The End of Another One

Tiptoeing on the line between 2008 and 2009, I’m tempted to reflect on the past twelve months as I would normally do. But this year, all I want to do is look ahead. There are so many things awaiting me, not only in terms of books, but in life as well (although I suppose literature and life are somewhat deeply intertwined).

Haven’t gotten round to gathering my thoughts on the books that I’ve finished reading. over the past few days. Carried a few loose sheets of paper with me, and scribbled haphazard notes as I went, but they’re not anything coherent. Will probably get around to posting final thoughts in early 2009, as I want to relax and spend time with friends/family before the new year comes.

I’ve got some delicious books in my immediate to-read list. There’s a Tolstoy, a Hemmingway and an Eliot, amongst others (which I’ve mentioned on this blog before). On Boxing Day, I managed to add another book to my to-read list. We passed through Port Apollo for lunch, and whilst strolling down the street, I glimpsed a copy of Nobel Prize winner, Gao Xingjian’s, Soul Mountain at a newagent’sand I snapped it up immediately. As soon as I finish Tess of the D’Urbervilles, I’ll try to make progress on The Canterbury Tales. And tomorrow, tossing all my other TBR books aside, I’ll begin Anna Karenina, as planned. Then there’s A Fraction of the Whole, and Alias Grace, both of which I’m looking forward to reading.

I’d love to talk about my holiday, but I’ve decided to keep this blog and my regular blog separate entities, so I’ll finish off with a list of the best books I read this year. I was going to choose one, but it was much too hard. So, without further ado, my favourite books of 2008:

  • Mrs Dalloway, Virginia Woolf: fresh, lyrical prose and ingenious use of stream-of-consciousness. My first Woolf.
  • Possession, A S Byatt: intricate and well-paced plot, beautiful writing, marvellous characterisation. The level of verisimilitude is astounding.
  • Les Miserables, Victor Hugo: a book of mammoth proportions; very touching portrayal of human nature.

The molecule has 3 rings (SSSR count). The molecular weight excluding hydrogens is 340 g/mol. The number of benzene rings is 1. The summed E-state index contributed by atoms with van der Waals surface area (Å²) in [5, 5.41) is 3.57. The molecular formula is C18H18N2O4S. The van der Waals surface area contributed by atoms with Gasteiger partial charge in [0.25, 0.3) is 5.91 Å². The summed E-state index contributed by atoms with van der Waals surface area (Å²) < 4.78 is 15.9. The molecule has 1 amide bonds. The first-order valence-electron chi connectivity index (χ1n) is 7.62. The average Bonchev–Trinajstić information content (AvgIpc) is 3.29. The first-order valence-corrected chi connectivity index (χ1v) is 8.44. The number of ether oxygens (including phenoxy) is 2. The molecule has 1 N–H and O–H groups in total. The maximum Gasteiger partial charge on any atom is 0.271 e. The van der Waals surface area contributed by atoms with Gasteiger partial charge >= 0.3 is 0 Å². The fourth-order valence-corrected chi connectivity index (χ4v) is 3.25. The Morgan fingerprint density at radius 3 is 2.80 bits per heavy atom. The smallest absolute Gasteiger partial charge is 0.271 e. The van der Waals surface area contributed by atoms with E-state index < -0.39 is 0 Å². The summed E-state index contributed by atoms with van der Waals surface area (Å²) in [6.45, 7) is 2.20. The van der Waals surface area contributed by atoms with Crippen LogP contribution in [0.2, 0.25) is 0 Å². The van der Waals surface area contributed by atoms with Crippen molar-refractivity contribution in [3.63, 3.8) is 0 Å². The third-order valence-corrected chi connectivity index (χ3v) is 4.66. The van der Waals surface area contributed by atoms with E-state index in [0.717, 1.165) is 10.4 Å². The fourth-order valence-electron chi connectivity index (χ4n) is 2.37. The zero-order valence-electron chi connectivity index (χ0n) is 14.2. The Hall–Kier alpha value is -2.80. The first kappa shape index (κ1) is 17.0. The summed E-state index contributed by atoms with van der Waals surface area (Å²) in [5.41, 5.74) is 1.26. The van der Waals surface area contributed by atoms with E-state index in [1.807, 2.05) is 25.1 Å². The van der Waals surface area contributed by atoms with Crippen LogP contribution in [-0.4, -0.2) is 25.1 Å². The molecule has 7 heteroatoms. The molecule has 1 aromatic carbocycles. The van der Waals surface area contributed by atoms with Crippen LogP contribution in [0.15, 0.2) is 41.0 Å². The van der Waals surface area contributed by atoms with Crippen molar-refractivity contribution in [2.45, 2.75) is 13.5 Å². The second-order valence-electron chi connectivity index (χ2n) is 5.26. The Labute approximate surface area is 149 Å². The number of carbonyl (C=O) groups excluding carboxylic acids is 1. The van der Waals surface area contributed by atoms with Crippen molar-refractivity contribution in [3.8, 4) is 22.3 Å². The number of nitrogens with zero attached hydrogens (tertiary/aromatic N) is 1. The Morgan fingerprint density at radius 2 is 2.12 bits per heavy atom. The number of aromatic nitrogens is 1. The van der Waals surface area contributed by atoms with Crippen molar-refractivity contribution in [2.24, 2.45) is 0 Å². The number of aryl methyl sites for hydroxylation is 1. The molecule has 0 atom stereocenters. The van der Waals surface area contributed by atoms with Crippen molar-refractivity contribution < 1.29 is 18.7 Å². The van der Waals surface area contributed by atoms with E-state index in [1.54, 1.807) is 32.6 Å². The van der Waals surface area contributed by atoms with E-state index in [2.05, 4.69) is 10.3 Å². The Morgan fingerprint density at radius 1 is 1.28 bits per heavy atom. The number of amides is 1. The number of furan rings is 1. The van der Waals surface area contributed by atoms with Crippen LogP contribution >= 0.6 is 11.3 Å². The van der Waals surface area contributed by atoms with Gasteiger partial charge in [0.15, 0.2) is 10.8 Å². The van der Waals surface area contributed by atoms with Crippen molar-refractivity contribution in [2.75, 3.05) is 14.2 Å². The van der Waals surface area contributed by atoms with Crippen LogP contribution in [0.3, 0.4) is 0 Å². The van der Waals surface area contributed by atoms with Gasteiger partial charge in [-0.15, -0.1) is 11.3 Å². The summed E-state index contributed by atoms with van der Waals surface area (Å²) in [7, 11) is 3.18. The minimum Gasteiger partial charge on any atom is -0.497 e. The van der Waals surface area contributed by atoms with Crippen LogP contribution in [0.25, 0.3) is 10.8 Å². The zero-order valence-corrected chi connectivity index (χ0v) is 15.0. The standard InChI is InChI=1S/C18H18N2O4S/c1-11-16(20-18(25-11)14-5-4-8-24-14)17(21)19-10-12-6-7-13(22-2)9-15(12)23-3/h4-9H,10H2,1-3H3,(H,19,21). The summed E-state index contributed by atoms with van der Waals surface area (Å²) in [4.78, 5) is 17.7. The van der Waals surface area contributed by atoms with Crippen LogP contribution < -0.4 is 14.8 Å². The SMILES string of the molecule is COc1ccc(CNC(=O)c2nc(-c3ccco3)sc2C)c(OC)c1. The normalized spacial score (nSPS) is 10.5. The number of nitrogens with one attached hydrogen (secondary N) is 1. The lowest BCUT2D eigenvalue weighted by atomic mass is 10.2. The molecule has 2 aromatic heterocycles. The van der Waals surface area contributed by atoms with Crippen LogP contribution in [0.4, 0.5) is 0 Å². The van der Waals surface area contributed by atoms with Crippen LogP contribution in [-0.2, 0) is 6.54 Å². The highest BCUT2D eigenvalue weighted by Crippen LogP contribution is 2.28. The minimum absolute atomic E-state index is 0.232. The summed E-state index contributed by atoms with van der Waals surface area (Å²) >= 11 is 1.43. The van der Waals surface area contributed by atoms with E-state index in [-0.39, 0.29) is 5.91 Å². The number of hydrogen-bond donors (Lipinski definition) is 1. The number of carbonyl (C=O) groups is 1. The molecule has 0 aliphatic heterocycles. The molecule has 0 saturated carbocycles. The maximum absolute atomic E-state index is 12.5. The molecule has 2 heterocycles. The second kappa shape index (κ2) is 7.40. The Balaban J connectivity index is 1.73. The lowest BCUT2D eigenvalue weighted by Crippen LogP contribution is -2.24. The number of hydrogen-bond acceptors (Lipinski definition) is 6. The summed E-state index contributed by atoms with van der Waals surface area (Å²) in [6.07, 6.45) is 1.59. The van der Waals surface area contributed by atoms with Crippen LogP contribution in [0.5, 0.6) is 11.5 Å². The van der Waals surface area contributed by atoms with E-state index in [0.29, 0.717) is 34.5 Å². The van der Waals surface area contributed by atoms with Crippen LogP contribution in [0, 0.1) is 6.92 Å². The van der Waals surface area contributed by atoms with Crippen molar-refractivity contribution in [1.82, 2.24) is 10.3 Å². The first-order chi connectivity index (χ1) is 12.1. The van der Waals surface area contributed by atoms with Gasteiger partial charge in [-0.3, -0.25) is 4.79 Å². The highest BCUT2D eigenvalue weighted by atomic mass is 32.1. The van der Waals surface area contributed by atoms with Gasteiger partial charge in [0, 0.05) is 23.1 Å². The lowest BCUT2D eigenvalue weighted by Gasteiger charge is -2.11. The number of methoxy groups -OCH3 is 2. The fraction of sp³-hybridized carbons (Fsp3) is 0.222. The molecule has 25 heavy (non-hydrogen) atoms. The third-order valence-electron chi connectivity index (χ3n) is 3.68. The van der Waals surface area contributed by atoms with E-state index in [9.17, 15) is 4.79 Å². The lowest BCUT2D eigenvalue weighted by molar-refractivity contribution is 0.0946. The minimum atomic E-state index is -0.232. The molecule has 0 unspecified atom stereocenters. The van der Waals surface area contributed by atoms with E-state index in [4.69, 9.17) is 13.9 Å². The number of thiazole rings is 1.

• A Suitable Boy, Vikram Seth: thick slice of life novel, Austenian, insight into Indian culture. Extremely well-paced considering length.

If anyone can be bothered, I’d be interested in hearing what your favourite books of 2008 were. Although I’ve got plenty on my to-read list, I’m always willing to add a few more to the evergrowing pile.

P.S – I just decided to join Eva’s ‘World Citizen’ challenge, which will go perfectly with what I’m studying at uni next year. See ‘Reading Projects’ page for full list of titles.

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8 thoughts on “The End of Another One

  1. I’m curious to see what you think of Soul Mountain. I’ve read a lot of negative reviews, but personally I loved it.

    A Suitable Boy is one of my all-time favourites!

    Some of my favourites for 2008 are:
    The Silmarillion (JRR Tolkien).. a reread.
    The Law of Dreams (Peter Behrens)
    What is the What (Dave Eggers)
    Indignation (Philip Roth)

    I think there are a few more, I’ll have to look back on my notes and post on my site, maybe.

    Happy new year! And happy reading!

    1. So far, I’ve read about three chapters of Soul Mountain – the style of narration is unusual, but I think I like it. I’d only vaguely heard about this book before I bought it, so I haven’t let other reviews prejudice me yet. That’s probably a good thing b/c I can be quite impressionable.

      Hm, haven’t read any of your 2008 favourites. I like Tolkien, though, and have been meaning to read The Silmarillion for a while. In fact, that’s the only one on your list I’ve heard of. The titles sound interesting

      Happy new year to you too :)

  2. ‘A Suitable Boy’ is a genuinely great book.

    I’m like you–the best books I read in 2008 didn’t come out in 2008: Natsumi Sosuke, Alice Munro, Helen Garner, Emanuel Litvinoff, Christopher Priest, Henry James, Irene Nemirovsky and Francis Wyndham made my year.

    1. From your list, I’ve only read James, and I’ve never even heard of Christopher Priest! Sometimes my own ignorance astounds me. I’m afraid I’ll always be behind on contemporary books – there are so many others to read that I feel I’ll never catch up. Usually the only recent books I read are Booker shortlisters. Shocking, but true.

  3. A Suitable Boy is indeed a very “suitable” book! I also enjoyed Seth’s Unequal Music. I’m a musician, so it’s focus on the musical world was interesting to me.

  4. Actually, read ‘Golden Gate’ by Seth too: it’s all in verse, and so only takes a few hours (as opposed to the weeks required for ‘Suitable’), and it’s really clever and funny, too.

    1. All right, now I’m intrigued. I’ve only ever heard of verse novels; never actually read one. Both the Seths are going on my TBR lists for sure. Thanks Becca & JRSM for the recommendations :)

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